We stopped once to watch the water crashing on the rocks on the back side of the island. On the way back to the dock we stopped in the town for lunch and pina coladas…and literally got caught in the rain… /cue country song/

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Belize City

Belize City

In Belize City we wandered around the city, went to the Belizean History museum, walked up and down the river, and talked to the locals. Much of the city was dilapidated, but it made for some neat pictures of staircases and walls in the middle of overgrown lots.

Miss Jenny

Miss Jenny

I ate Belizean food for lunch from a woman named Miss Jenny who served up delicious meals outdoors under a tent. As all her friends gathered around the tent they spoke quickly in Creole and smiled at me sitting wide-eyed on a tiny plastic kids chair beneath Miss Jenny’s large pots of chicken, rices, collard greens, and plantains. We met Edward, who told us about Belizean government and festivals, and I had a beer with Alan, who used to be a diving fisherman. He knew everyone on the river.

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Fishing boats on the river in Belize City

Roatan

Roatan

In Honduras we stayed on the island of Roatan, and from there took a chairlift to a smaller island with a beautiful beach. We rented snorkel gear and explored the beautiful reefs just offshore. We saw an octopus and a few squid, in addition to a plethora of brightly-colored fishes and corals.

Chairlift over the jungle

Chairlift over the jungle in Roatan

Otherwise we just lay in the sun all day: I read a book, Randall napped. That hard worker deserved it.

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Grand Cayman Island

By the time we reached Grand Cayman Island we were exhausted from the previous days’ adventures, so we decided to go with a guided tour for the main part of the day. We took a bus through the island, mostly comprised of large stucco houses and American-looking neighborhoods of American stores (vastly different from anything we’d seen on land yet), and older women going for walks in white shorts and visors. We were driving on the left side of the road: I discovered later that the Cayman Islands are British territories.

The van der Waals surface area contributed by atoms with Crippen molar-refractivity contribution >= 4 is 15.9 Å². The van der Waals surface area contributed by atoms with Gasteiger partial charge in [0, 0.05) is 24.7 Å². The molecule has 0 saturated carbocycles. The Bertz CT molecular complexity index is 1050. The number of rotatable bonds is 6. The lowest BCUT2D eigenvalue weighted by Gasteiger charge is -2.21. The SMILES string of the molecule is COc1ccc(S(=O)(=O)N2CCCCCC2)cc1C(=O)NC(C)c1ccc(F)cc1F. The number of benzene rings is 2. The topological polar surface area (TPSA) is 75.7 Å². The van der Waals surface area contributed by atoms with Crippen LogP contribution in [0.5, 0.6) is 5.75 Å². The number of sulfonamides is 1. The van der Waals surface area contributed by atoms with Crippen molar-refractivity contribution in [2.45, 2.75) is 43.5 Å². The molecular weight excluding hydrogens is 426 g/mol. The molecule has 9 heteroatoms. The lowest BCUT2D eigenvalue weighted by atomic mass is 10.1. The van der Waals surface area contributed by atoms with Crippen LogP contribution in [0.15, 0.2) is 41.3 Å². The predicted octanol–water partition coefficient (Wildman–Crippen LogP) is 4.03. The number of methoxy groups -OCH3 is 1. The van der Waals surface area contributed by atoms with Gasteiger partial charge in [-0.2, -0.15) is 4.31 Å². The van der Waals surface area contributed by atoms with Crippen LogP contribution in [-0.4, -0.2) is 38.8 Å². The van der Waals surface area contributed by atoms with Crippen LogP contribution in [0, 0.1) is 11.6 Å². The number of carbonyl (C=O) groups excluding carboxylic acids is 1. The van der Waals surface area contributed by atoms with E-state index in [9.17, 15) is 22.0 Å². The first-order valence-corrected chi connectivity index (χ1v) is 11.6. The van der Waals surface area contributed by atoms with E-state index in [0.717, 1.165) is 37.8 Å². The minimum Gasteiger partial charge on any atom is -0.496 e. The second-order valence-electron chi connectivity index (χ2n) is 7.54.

A boat took us out to the middle of the large bay where an underwater ‘beach’ came to a plateau about waist-deep, and stingrays circled our feet. Following the lead of our tour guides, we kissed and hugged stingrays, then snorkeled around the reefs. Our tour guide was Tina, and she homeschooled her son CJ and took him on all her tours. He loved to participate in fishing competitions, and wanted to go to college in New England. Randall spent most of the time on the tour talking with them.

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Paul Revere statue outside Old North Church

Paul Revere statue outside Old North Church

I had a night in Boston before I had to leave the following morning, so Randall took me downtown to Quincy Market, Faneuil Hall, and Old North church. It was cold, and we were both missing the sun, but we had a great time seeing a bit of the old city and drinking Sam Adams in the Black Rose Tavern. It was a bit strange to be blistered all over with sunburns but also be chilled to the bone because I did not have sufficient jacket or shoes.

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Nailed it.

Midwest from above

Midwest from above

But it was worth it.